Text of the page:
The collectivization of agriculture (nongye jitihua 农业集体化) had a much more severe impact on the life of Chinese, as 80 per cent of the population were still peasants. It was also a critical issue because most party cadres hailed from the countryside. Collectivization was difficult because of "feudal traditions" thousands of years old prevailed, and because after the first land reform in 1950, "capitalist" tendencies had shown up on the part of the new small landowners. Some sold their land, others rented it out and thus created a new group of tenant farmers. Finally, some rich landowners had been spared in the first phase of land reform, and had regained considerable influence in the countryside, sometimes also by industrial and commercial activities. The only solution to these problems was apparently total collectivization of land ownership. Individual peasants were to be transformed into workers of production teams or production groups (hezuoshe 合作社). The leadership was enthusiastic about the potential outputs of agriculture organized in this way, estimating it 20 per cent higher than the present state (Guillermaz 1976: 89).
The government encouraged farmers to create mutual-aid teams (huzhuzu 互助组) which were first to be seasonal, and later permanent. In December 1951, when the Decision on Mutual Aid and Cooperation (Guanyu nongye shengchan huzhu hezuo de jueyi 关于农业生产互助合作的决议) was promulgated, 14,000 production cooperatives (shengchan hezuoshe 生产合作社) existed already. According to official figures, their share rose from 10 per cent in 1950 to 25 per cent in 1951, 36 per cent in 1952, 43 per cent in 1953, and 60 per cent in 1955 (Guillermaz 1976: 89-90). In December 1953, the Central Committee adopted the Resolution on the Development of Agricultural Producers' Cooperatives (Guanyu fazhan nongye shengchan hezuoshe de jueyi 关于发展农业生产合作社的决议). A year later, 400,000 cooperatives existed–representing a meagre 7 per cent of all peasant families and in late 1955 the cooperatives made out 15 per cent, or 650,000, with close to 17 million families. This means that 26 families on average were united in a cooperative. They were mainly found in the northwestern region that had been dominated by the communists since the late 1930s anyway. In other places, the progress of collectivization was sluggish. Mao Zedong therefore intervened by putting more pressure on cadres to realize the envisaged full nationalization of soil until 1967, a stage in which the agricultural output would be 100 or 200 per cent higher than before 1949. A three-volume book was published on the "High Tide of Socialism in China's Countryside" (Zhongguo nongcun de shehui zhuyi gaochao 中国农村的社会主义高潮), to which Mao wrote a preface.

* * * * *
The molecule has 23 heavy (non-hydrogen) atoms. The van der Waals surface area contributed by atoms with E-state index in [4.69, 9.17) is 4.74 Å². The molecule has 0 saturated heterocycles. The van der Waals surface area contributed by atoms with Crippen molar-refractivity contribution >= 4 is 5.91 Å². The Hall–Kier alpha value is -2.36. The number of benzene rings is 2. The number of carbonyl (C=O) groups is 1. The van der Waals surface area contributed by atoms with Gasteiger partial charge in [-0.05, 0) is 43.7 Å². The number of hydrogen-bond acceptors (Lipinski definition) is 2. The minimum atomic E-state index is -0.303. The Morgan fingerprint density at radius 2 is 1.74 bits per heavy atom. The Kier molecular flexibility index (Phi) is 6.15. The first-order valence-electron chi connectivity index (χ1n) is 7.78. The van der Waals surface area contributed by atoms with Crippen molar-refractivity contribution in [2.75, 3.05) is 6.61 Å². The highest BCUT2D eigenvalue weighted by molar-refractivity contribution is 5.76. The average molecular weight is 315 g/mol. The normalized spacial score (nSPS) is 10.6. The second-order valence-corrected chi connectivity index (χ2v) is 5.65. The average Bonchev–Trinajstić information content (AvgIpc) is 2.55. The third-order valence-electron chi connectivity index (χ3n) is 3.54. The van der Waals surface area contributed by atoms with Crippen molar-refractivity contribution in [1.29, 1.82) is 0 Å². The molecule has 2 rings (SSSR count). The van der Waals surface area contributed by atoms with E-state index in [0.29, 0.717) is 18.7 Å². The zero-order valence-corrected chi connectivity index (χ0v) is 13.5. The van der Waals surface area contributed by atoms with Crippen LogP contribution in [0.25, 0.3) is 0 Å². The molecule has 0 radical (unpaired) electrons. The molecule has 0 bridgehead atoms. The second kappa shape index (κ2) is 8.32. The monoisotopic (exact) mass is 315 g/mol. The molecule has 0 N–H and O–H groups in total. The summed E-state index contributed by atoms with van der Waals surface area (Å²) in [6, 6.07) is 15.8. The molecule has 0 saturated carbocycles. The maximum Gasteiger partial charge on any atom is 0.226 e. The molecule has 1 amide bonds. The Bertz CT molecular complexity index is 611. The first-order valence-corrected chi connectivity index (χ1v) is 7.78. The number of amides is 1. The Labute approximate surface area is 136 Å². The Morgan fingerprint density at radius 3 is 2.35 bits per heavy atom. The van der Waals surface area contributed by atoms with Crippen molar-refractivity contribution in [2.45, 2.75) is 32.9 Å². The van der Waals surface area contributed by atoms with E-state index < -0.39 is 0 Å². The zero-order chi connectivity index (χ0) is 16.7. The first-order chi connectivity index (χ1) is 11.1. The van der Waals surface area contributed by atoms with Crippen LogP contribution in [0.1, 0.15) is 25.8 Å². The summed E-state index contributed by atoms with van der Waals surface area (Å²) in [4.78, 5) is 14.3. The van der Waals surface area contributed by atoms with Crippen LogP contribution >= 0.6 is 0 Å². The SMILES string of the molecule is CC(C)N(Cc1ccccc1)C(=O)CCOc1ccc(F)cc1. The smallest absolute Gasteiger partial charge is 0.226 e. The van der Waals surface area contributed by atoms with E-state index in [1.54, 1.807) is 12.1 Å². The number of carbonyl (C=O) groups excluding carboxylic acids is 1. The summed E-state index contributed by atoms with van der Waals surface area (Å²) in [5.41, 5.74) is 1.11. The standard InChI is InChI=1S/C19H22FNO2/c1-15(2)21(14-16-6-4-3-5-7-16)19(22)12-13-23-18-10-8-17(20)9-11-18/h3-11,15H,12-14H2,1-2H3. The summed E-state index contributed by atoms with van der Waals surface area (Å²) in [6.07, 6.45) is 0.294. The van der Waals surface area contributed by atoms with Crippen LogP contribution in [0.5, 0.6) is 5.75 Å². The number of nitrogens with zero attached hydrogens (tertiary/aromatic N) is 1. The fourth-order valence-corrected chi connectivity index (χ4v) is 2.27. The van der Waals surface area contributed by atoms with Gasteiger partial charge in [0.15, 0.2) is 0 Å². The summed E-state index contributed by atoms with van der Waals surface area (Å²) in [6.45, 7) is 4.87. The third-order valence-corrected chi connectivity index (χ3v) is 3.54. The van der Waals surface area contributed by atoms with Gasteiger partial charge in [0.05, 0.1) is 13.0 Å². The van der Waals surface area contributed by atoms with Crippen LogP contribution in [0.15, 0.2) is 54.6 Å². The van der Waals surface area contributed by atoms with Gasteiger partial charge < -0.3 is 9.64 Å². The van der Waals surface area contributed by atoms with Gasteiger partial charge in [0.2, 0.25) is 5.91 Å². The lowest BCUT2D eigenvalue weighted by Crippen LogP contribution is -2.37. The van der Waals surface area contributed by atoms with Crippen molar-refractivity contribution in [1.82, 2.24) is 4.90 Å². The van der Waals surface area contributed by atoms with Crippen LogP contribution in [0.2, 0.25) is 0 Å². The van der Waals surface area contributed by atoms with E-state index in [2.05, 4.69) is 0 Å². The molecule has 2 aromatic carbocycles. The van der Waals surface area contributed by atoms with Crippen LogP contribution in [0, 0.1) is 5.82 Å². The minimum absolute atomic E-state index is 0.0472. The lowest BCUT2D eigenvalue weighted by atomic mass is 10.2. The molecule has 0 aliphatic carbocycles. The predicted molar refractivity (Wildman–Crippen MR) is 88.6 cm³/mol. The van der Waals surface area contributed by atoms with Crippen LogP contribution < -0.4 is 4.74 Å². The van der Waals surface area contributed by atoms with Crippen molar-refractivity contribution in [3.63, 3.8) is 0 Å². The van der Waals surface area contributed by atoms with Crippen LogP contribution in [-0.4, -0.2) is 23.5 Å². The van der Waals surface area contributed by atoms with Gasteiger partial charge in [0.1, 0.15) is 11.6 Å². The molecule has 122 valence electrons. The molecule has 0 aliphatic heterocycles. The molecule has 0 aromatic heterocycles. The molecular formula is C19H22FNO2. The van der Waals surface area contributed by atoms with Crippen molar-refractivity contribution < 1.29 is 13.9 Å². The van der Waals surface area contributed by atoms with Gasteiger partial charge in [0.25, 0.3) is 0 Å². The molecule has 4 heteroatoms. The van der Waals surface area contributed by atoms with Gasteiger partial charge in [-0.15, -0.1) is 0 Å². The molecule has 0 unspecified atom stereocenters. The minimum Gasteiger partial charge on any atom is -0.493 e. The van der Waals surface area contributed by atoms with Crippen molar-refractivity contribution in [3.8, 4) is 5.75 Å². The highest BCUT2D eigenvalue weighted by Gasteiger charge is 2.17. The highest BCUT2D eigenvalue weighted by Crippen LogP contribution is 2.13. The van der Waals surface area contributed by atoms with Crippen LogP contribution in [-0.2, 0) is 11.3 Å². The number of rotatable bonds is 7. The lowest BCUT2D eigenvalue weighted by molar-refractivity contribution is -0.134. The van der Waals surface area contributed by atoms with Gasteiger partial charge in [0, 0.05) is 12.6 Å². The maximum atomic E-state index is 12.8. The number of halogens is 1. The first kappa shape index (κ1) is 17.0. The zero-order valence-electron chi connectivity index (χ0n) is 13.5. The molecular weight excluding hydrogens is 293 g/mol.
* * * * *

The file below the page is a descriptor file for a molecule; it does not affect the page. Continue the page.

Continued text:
At the end of 1955, 70 million families worked together in 1.9 million cooperatives, and half a year later already 110 million (Guillermaz 1976: 91). Yet production cooperatives were not fully nationalized. Part of them was semi-socialist (chuji nongye shengchan hezuoshe 初级农业生产合作社, chujishe 初级社). Members (20-50 families) retained ownership of their land, tools, and animals, and were paid according to a complex system of points which evaluated basic financial contributions, land, tools and animals, quantity and quality of work. The second, or advanced or socialist, type of cooperatives (gaoji nongye shenchan hezuoshe 高级农业生产合作社, gaojishe 高级社, jiti nongzhuang 集体农庄) was larger (100-250 families), considered only the work each individual contributed. Yet still, houses and small plots of land (for private production like grocery of poultry) remained in the families' hands. Members were paid out in grain and money, of which a third was deducted as tax and for the management and development of the cooperative. The quota of compulsory sales of grain to the state was decided for a three-year period. The state received about a quarter of the agricultural output in the shape of either taxes or purchases at a fixed rate. The amount each person was granted annually was 560 pounds of unhusked rice, which is just above the subsistence level (Guillermaz 1976: 92-93). The cooperatives were managed relatively autonomously, and following the "Model Ruling for a Production Cooperative" (Gaoji nongye shengchan hezuoshe shifan zhangcheng 高级农业生产合作社示范章程) adopted in March 1956.
The collectivization aroused a new class struggle, this time between the small and middle peasants against the rich peasants. But even the new middle peasants showed little sympathy to give up what they had been given in 1950. Many families slaughtered their livestock and eat up reserved, instead of handing it over to a collective unit. Several times numerous peasants retreaded from already created cooperatives. In order to avoid overhasty creation of cooperatives, the Party carried out educational campaigns to convince the peasants to cast their lot with socialism. In August 1955 the Party "fixed three things" (san ding 三定), namely the quantity of agricultural output, the quantity the harvest to be delivered, and the quantity that was allowed to purchase from the state in case of need. The obligations of the Plan forced the authorities to order the cultivation of crops where climate or soil were not suitable, or where customarily other crops were cultivated. Yet in total, most Chinese peasants for various reasons (patience, shortage of arable land, positive propaganda, Party experience in earlier decades, disburdening from feeding family members) quite positively accepted the introduction of the new production system.
Resistance was rather found inside the Party. Some comrades, mainly Liu Shaoqi, Deng Zihui 邓子恢 (1896-1972), Peng Dehuai, and probably Gao Gang, advocated the introduction of machines before collectivization. Liu Shaoqi's aim was to ensure high production figures which, in his eyes, was only possible by retaining the position of the rich peasants.